Saturday, 1 August 2015

Dinosaurs had ginger feathers and were not scaly.

Why we like to believe that dinosaurs were scaly
Once thought to be terrifying, scaly lizards, it now seems dinosaurs were actually more like birds. But not everyone's ready to accept their new image, writes Mary Colwell. "All Brontosauruses are thin at one end, much, much thicker in the middle and then thin again at the far end," declared the pedantic Miss Anne Elk in the famous Monty Python sketch more than 40 years ago. Miss Elk's observation still holds fast, but many of our other opinions about dinosaurs have changed.The word "dinosaur" is made from the combination of two Greek words, "deinos" which means terrible or fearfully great, and "saur" which means lizard. It was first used in 1842 by the palaeontologist Richard Owen who saw some similarities between huge fossil bones and the skeletons of living reptiles.He suggested "establishing a distinct tribe or sub-order of Saurian Reptiles, for which I would propose the name of Dinosauria".
And further down the page “Much intellectual blood has been shed in the corridors of paleontological research institutes over the years as evidence has been amassed to show that dinosaurs were highly varied in size and behaviour, and more like birds than reptiles.
"All the evidence is that dinosaurs were warm-blooded," says Mike Benton, professor of palaeontology at Bristol University. "When you look at the bone histology [structure] you see they had growth patterns and replacement of bone very like mammals and birds… Many if not most dinosaurs had feathers." Many of those feathers were coloured ginger and white and black.”

Read rest see pics  here :

Would dinosaurs be less scary with feathers? Probably but they would still have sharp teeth so not for cuddling. Does this mean some cryptids may have feathers? Some cryptids are believed to be relics of past ages  and so could be feathered and not hairy or scaly .It is difficult to tell when you are startled by the sight of a cryptid and don’t see clearly but it is always possible that feathers or fine down are mistaken as hair or fur. Just a thought for the weekend .

Friday, 17 July 2015

Another sighting of the Lake Bala Creature

was contacted today with this sighting  of the Lake Bala Creature:
Anonymous said...
I have been prompted today to write this comment after reading yet another story about the Loch Ness Monster, but let me tell you about my experience whilst diving in Bala many years ago.

For the record I,m a 68 year old retired person, who has seen this creature under the water, whilst diving there in 1975.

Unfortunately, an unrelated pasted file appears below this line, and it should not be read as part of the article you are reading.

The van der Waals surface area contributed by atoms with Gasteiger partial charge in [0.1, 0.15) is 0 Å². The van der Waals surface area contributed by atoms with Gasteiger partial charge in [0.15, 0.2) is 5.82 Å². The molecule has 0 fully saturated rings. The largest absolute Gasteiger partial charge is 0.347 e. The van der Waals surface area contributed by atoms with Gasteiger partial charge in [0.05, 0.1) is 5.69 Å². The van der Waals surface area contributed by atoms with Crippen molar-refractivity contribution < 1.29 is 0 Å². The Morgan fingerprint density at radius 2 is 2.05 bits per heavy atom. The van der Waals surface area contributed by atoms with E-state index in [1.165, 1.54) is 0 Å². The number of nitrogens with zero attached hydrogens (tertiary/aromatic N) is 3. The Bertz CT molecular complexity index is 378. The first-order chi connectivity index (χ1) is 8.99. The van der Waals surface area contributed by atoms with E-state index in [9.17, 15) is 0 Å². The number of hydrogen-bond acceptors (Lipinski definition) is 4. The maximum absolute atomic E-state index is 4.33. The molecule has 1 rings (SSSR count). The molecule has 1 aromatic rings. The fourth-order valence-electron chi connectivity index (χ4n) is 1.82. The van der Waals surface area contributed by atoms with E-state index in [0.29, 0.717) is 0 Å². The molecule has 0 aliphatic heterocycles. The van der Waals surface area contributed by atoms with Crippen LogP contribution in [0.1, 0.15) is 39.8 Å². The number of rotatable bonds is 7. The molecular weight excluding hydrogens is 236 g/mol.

A team of us had dived the previous week in the lake, but due to the visibility at that time which was poor, we decided to return the following week with our families.

But this time we were better equipped with torches.

As I recall there was about 9 of us in the team, we headed in from the shale shore on the backside of the lake on the opposite side to the town. After 30 foot out and 30 down, it blacks out, so we lined up holding onto each others back packs which held the tanks.

As we descended it got darker, I was second in the team with the leader holding one of the two torches. At 98 feet I suddenly saw a browny grey flank of something very large go through the beam. I normally describe it as the size of the back of an office swivel chair, but the curvature of it was much bigger.

I never seen the head, and I never stayed around to see the tail of this very long creature, which was very very long. As it seemed to keep going through the beam for a long time.

With shock I broke off the line and made my way to the top, when the rest of the lads came up shortly after, each said that they had seen something, but could not define exactly what it was.

Shortly after Scofields Quest was on TV talking about the "monster", I called the show producers and told them of my experience, this was some years later. They ask for any information to be sent in, whichI did.

The following week on tv, my experience was quoted, they also read out the entries in my Divers Log Book, which had the incident logged. Also in the log book it had the dated entries, which showed all of the dive dates both before and after, prooving it was a genuine entry.